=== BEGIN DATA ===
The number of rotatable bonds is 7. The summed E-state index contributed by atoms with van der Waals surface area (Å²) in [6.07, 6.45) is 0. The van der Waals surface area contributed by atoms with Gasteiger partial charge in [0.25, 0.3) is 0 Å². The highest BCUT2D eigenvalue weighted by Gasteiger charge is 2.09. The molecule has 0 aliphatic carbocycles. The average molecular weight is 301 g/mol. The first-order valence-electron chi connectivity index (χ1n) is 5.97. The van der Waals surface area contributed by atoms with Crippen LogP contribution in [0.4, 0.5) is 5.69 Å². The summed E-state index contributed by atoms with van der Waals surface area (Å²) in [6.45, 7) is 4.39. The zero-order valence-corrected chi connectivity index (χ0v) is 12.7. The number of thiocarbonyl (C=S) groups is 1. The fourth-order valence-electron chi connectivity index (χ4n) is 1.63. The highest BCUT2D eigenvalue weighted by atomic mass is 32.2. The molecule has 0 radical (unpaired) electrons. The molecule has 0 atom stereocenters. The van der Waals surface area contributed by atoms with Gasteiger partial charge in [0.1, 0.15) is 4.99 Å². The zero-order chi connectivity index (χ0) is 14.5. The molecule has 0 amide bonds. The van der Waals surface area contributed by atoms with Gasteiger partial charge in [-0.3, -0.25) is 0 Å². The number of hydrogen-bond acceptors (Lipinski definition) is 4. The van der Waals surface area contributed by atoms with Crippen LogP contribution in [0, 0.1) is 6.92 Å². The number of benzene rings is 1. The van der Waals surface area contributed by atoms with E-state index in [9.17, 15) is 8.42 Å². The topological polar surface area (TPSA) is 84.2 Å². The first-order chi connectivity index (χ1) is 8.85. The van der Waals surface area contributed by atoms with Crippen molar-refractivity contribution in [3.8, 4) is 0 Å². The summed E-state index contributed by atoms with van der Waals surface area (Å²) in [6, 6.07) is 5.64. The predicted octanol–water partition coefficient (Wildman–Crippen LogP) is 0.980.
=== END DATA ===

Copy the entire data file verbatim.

The number of rotatable bonds is 7. The summed E-state index contributed by atoms with van der Waals surface area (Å²) in [6.07, 6.45) is 0. The van der Waals surface area contributed by atoms with Gasteiger partial charge in [0.25, 0.3) is 0 Å². The highest BCUT2D eigenvalue weighted by Gasteiger charge is 2.09. The molecule has 0 aliphatic carbocycles. The average molecular weight is 301 g/mol. The first-order valence-electron chi connectivity index (χ1n) is 5.97. The van der Waals surface area contributed by atoms with Crippen LogP contribution in [0.4, 0.5) is 5.69 Å². The summed E-state index contributed by atoms with van der Waals surface area (Å²) in [6.45, 7) is 4.39. The zero-order valence-corrected chi connectivity index (χ0v) is 12.7. The number of thiocarbonyl (C=S) groups is 1. The fourth-order valence-electron chi connectivity index (χ4n) is 1.63. The highest BCUT2D eigenvalue weighted by atomic mass is 32.2. The molecule has 0 radical (unpaired) electrons. The molecule has 0 atom stereocenters. The van der Waals surface area contributed by atoms with Gasteiger partial charge in [0.1, 0.15) is 4.99 Å². The zero-order chi connectivity index (χ0) is 14.5. The molecule has 0 amide bonds. The van der Waals surface area contributed by atoms with Gasteiger partial charge in [-0.3, -0.25) is 0 Å². The number of hydrogen-bond acceptors (Lipinski definition) is 4. The van der Waals surface area contributed by atoms with Crippen LogP contribution in [0, 0.1) is 6.92 Å². The number of benzene rings is 1. The van der Waals surface area contributed by atoms with E-state index in [9.17, 15) is 8.42 Å². The topological polar surface area (TPSA) is 84.2 Å². The first-order chi connectivity index (χ1) is 8.85. The van der Waals surface area contributed by atoms with Crippen molar-refractivity contribution in [3.8, 4) is 0 Å². The summed E-state index contributed by atoms with van der Waals surface area (Å²) in [6, 6.07) is 5.64. The predicted octanol–water partition coefficient (Wildman–Crippen LogP) is 0.980.